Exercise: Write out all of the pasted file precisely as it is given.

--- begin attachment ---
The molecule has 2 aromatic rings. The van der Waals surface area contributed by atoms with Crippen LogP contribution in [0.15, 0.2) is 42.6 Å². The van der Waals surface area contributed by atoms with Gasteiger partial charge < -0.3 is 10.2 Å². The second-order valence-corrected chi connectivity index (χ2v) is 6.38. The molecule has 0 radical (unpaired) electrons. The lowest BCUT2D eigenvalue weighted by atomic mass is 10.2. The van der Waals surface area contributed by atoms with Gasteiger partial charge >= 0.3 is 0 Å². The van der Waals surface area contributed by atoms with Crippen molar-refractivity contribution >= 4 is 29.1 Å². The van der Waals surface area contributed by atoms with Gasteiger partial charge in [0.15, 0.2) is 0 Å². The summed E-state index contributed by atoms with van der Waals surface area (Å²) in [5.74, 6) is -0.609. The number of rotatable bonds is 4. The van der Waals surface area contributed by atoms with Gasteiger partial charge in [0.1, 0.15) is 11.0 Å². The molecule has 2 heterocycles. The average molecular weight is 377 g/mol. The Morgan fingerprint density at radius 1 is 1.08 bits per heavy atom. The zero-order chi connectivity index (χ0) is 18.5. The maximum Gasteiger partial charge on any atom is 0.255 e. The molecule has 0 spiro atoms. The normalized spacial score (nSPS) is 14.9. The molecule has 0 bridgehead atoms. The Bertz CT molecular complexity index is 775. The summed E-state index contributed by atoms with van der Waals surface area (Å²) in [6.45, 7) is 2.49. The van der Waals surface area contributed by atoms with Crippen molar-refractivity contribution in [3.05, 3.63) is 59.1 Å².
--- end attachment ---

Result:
The molecule has 2 aromatic rings. The van der Waals surface area contributed by atoms with Crippen LogP contribution in [0.15, 0.2) is 42.6 Å². The van der Waals surface area contributed by atoms with Gasteiger partial charge < -0.3 is 10.2 Å². The second-order valence-corrected chi connectivity index (χ2v) is 6.38. The molecule has 0 radical (unpaired) electrons. The lowest BCUT2D eigenvalue weighted by atomic mass is 10.2. The van der Waals surface area contributed by atoms with Gasteiger partial charge >= 0.3 is 0 Å². The van der Waals surface area contributed by atoms with Crippen molar-refractivity contribution >= 4 is 29.1 Å². The van der Waals surface area contributed by atoms with Gasteiger partial charge in [0.15, 0.2) is 0 Å². The summed E-state index contributed by atoms with van der Waals surface area (Å²) in [5.74, 6) is -0.609. The number of rotatable bonds is 4. The van der Waals surface area contributed by atoms with Gasteiger partial charge in [0.1, 0.15) is 11.0 Å². The molecule has 2 heterocycles. The average molecular weight is 377 g/mol. The Morgan fingerprint density at radius 1 is 1.08 bits per heavy atom. The zero-order chi connectivity index (χ0) is 18.5. The maximum Gasteiger partial charge on any atom is 0.255 e. The molecule has 0 spiro atoms. The normalized spacial score (nSPS) is 14.9. The molecule has 0 bridgehead atoms. The Bertz CT molecular complexity index is 775. The summed E-state index contributed by atoms with van der Waals surface area (Å²) in [6.45, 7) is 2.49. The van der Waals surface area contributed by atoms with Crippen molar-refractivity contribution in [3.05, 3.63) is 59.1 Å².